A few centuries ago, bisi bele bath was one of the specialty dishes prepared in the kitchen of Mysore palace, and even today it is a popular rice dish in Karnataka. Bisi bele bath is a quintessential dish in Kanndiga cuisine just like sambar sadam, or kadamba sadam or kootanchoru, a counterpart in Tamil cuisine. It is a hearty meal prepared by stewing rice, lentils & vegetables in tamarind juice along with a unique spice mix. This rice dish is made flavourful by adding fresh peanuts along with other vegetables, a spice mix prepared with the distinctly aromatic Marati moggu (kapok bud) as the star ingredient, and also by adding the spices tempered in ghee. It is divine when a spicy Bisi bele bath served hot (as the name [bisi means hot] suggests) & viscid and hence the perfect meal for cold winter nights.
Rose cookies (rosette cookies) are traditional Christmas cookies prepared in Scandinavian & a few European countries and also in most of the Southeast Asian countries. In India rose cookies are prepared for Christmas and also for Diwali, and they are known as achu murukku in Tamilnadu, achappam in Kerala, gulabi puvvulu in Andhra Pradesh, and Rose De Coque in Goa. Traditionally rose cookies are dusted with icing sugar and served with tea or coffee.
Horse gram crops are usually grown in drought-hit parts of India particularly in South India, and both the beans & hay are used as fodder mainly for horses. Since horse gram is considered a nutritional powerhouse, it is normally recommended for workmen or sportsmen who involve themselves in physically challenging activities, but for others, it may be consumed in small quantities. So I used to make horse gram idli or dosa when my son actively participates in sports, and I also like to include horse gram into our diet during winter or monsoon as it is useful to keep our body warm in this season.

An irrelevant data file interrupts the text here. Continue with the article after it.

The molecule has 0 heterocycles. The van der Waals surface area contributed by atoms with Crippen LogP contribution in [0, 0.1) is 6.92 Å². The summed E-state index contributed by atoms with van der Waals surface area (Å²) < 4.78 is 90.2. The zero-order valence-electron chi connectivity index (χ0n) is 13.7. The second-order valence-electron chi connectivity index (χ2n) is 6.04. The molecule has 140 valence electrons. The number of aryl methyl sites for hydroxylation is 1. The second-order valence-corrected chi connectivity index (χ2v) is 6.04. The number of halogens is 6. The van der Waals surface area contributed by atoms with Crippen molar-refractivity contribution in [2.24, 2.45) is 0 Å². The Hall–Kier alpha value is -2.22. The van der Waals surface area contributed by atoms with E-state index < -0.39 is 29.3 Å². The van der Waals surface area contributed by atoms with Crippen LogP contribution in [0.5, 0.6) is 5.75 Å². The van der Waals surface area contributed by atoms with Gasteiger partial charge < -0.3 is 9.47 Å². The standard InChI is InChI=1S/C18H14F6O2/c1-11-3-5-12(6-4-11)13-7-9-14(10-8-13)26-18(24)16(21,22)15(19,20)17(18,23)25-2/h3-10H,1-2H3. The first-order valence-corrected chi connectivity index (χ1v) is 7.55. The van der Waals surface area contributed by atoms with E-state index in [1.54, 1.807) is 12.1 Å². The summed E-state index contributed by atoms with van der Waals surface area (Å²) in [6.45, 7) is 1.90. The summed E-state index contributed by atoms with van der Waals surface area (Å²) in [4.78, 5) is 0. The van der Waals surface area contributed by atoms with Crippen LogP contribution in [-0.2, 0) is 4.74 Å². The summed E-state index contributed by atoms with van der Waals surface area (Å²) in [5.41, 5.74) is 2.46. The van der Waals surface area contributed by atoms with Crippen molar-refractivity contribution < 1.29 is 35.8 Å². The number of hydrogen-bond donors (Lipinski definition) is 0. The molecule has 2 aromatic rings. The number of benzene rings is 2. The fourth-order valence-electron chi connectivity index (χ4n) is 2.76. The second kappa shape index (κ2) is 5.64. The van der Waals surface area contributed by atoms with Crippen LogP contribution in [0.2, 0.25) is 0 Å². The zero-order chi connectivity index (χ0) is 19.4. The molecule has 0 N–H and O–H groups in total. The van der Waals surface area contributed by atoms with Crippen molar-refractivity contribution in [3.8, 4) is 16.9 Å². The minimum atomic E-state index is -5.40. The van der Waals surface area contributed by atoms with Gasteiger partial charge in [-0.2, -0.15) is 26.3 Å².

Hummus, an ancient Arabic appetizer, took the western world by storm a few decades ago and is also available in stores across India. Traditional hummus is nothing but the creamy blend of chickpeas & sesame seeds. Now there are different flavors of hummus available in the market to satisfy the ever growing demands of consumers across the world. Nevertheless, it is hard to find the hummus with local flavors, and I have tried spicy hummus with the burst of flavors that suit our palates.
Spinach curry is one of the most popular Indian curries not only for Indians but also for the people across the globe. It is a traditional winter curry prepared using leafy greens & cottage cheese (paneer). Spinach curry with paneer is commonly prepared using palak (Indian spinach), whereas saag paneer is prepared using mustard leaves. Here I have prepared spinach curry with the South Indian spinach namely Amaranth leaves (mulai keerai). Actually it is as delicious as palak paneer and creamier than palak paneer.
It is the peak of festive season here, Diwali is in the air, young girls & boys are on a shopping spree buying clothes, accessories, electronic gadgets, fireworks, etc. to celebrate this Diwali grander than the previous years. Men are looking forward to spend this weekend with his near & dear. Women are toiling away in the kitchen to treat her family & guests with scrumptious goodies. We usually prepare coconut burfi a couple of days before Deepavali as it is made using fresh coconut meat that won’t stay fresh longer.
Sneha is the Sanskrit word for oils extracted from plants & animals, and it also means “friendly” in Tamil, Hindi, and other Indian languages. Apparently oil is viewed as a friendly substance and according to Ayurveda oil purifies, calms, and nourishes our mind & body. Since oil signifies purification, peace & prosperity, it is no wonder that we follow the tradition of taking oil bath (ennai kuliyal) & heating up an oil pot (ennai chatti kaya vaipathu) on the day of Deepavali. Generally we use sesame oil for oil bath, peanut oil for frying savory stuffs and ghee for making sweets. My mother usually makes deep-fried mundhri kothu or suseeyam (sweet dumplings), vadai or bajji (savory dumplings) and ukkarai fried in ghee for every Deepavali.